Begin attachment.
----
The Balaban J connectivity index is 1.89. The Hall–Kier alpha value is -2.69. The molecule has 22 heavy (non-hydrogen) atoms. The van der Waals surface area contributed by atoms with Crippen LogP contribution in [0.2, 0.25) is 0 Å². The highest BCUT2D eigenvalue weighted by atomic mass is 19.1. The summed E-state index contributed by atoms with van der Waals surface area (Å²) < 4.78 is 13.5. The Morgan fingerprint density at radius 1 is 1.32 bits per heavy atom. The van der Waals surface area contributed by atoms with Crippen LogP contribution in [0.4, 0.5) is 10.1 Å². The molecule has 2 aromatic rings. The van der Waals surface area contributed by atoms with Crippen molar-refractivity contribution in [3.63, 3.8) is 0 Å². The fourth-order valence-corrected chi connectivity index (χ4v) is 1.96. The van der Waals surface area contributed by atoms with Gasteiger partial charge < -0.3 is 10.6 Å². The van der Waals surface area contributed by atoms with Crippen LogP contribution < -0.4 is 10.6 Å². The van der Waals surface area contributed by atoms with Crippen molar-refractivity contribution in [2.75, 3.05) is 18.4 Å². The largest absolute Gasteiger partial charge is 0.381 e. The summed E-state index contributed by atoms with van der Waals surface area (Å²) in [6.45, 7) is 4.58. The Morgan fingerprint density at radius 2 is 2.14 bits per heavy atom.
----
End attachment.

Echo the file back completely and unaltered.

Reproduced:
The Balaban J connectivity index is 1.89. The Hall–Kier alpha value is -2.69. The molecule has 22 heavy (non-hydrogen) atoms. The van der Waals surface area contributed by atoms with Crippen LogP contribution in [0.2, 0.25) is 0 Å². The highest BCUT2D eigenvalue weighted by atomic mass is 19.1. The summed E-state index contributed by atoms with van der Waals surface area (Å²) < 4.78 is 13.5. The Morgan fingerprint density at radius 1 is 1.32 bits per heavy atom. The van der Waals surface area contributed by atoms with Crippen LogP contribution in [0.4, 0.5) is 10.1 Å². The molecule has 2 aromatic rings. The van der Waals surface area contributed by atoms with Crippen molar-refractivity contribution in [3.63, 3.8) is 0 Å². The fourth-order valence-corrected chi connectivity index (χ4v) is 1.96. The van der Waals surface area contributed by atoms with Gasteiger partial charge < -0.3 is 10.6 Å². The van der Waals surface area contributed by atoms with Crippen LogP contribution < -0.4 is 10.6 Å². The van der Waals surface area contributed by atoms with Crippen molar-refractivity contribution in [2.75, 3.05) is 18.4 Å². The largest absolute Gasteiger partial charge is 0.381 e. The summed E-state index contributed by atoms with van der Waals surface area (Å²) in [6.45, 7) is 4.58. The Morgan fingerprint density at radius 2 is 2.14 bits per heavy atom.